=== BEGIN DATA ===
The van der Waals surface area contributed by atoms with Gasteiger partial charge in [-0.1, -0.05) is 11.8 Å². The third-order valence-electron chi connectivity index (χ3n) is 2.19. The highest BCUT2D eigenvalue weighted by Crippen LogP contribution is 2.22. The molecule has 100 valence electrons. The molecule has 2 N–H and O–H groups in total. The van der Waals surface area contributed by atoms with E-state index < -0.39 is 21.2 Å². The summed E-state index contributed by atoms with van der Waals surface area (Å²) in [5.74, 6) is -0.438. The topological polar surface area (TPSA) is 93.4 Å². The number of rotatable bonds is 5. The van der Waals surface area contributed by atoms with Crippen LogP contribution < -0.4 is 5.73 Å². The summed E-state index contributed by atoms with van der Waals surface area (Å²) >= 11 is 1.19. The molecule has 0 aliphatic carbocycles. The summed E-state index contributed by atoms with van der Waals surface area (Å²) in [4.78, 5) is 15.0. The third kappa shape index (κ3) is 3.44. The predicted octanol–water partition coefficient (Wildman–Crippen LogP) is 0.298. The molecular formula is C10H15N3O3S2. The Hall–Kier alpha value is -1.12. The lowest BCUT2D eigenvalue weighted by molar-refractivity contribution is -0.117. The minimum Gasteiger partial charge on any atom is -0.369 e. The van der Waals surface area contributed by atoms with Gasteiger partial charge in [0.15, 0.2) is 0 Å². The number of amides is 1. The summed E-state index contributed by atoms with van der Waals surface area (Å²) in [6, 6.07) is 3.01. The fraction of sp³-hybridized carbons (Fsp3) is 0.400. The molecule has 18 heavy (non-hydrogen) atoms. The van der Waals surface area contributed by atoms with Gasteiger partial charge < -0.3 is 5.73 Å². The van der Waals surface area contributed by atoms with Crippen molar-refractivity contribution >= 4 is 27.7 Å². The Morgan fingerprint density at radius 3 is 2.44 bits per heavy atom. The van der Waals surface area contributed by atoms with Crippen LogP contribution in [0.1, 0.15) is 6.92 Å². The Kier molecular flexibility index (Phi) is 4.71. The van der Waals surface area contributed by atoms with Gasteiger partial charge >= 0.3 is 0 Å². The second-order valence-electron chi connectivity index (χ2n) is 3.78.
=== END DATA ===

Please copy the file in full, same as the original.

The van der Waals surface area contributed by atoms with Gasteiger partial charge in [-0.1, -0.05) is 11.8 Å². The third-order valence-electron chi connectivity index (χ3n) is 2.19. The highest BCUT2D eigenvalue weighted by Crippen LogP contribution is 2.22. The molecule has 100 valence electrons. The molecule has 2 N–H and O–H groups in total. The van der Waals surface area contributed by atoms with E-state index < -0.39 is 21.2 Å². The summed E-state index contributed by atoms with van der Waals surface area (Å²) in [5.74, 6) is -0.438. The topological polar surface area (TPSA) is 93.4 Å². The number of rotatable bonds is 5. The van der Waals surface area contributed by atoms with Crippen LogP contribution < -0.4 is 5.73 Å². The summed E-state index contributed by atoms with van der Waals surface area (Å²) >= 11 is 1.19. The molecule has 0 aliphatic carbocycles. The summed E-state index contributed by atoms with van der Waals surface area (Å²) in [4.78, 5) is 15.0. The third kappa shape index (κ3) is 3.44. The predicted octanol–water partition coefficient (Wildman–Crippen LogP) is 0.298. The molecular formula is C10H15N3O3S2. The Hall–Kier alpha value is -1.12. The lowest BCUT2D eigenvalue weighted by molar-refractivity contribution is -0.117. The minimum Gasteiger partial charge on any atom is -0.369 e. The van der Waals surface area contributed by atoms with Gasteiger partial charge in [0.15, 0.2) is 0 Å². The number of amides is 1. The summed E-state index contributed by atoms with van der Waals surface area (Å²) in [6, 6.07) is 3.01. The fraction of sp³-hybridized carbons (Fsp3) is 0.400. The molecule has 18 heavy (non-hydrogen) atoms. The van der Waals surface area contributed by atoms with Gasteiger partial charge < -0.3 is 5.73 Å². The van der Waals surface area contributed by atoms with Crippen molar-refractivity contribution >= 4 is 27.7 Å². The Morgan fingerprint density at radius 3 is 2.44 bits per heavy atom. The van der Waals surface area contributed by atoms with Crippen LogP contribution in [0.1, 0.15) is 6.92 Å². The Kier molecular flexibility index (Phi) is 4.71. The van der Waals surface area contributed by atoms with Gasteiger partial charge >= 0.3 is 0 Å². The second-order valence-electron chi connectivity index (χ2n) is 3.78.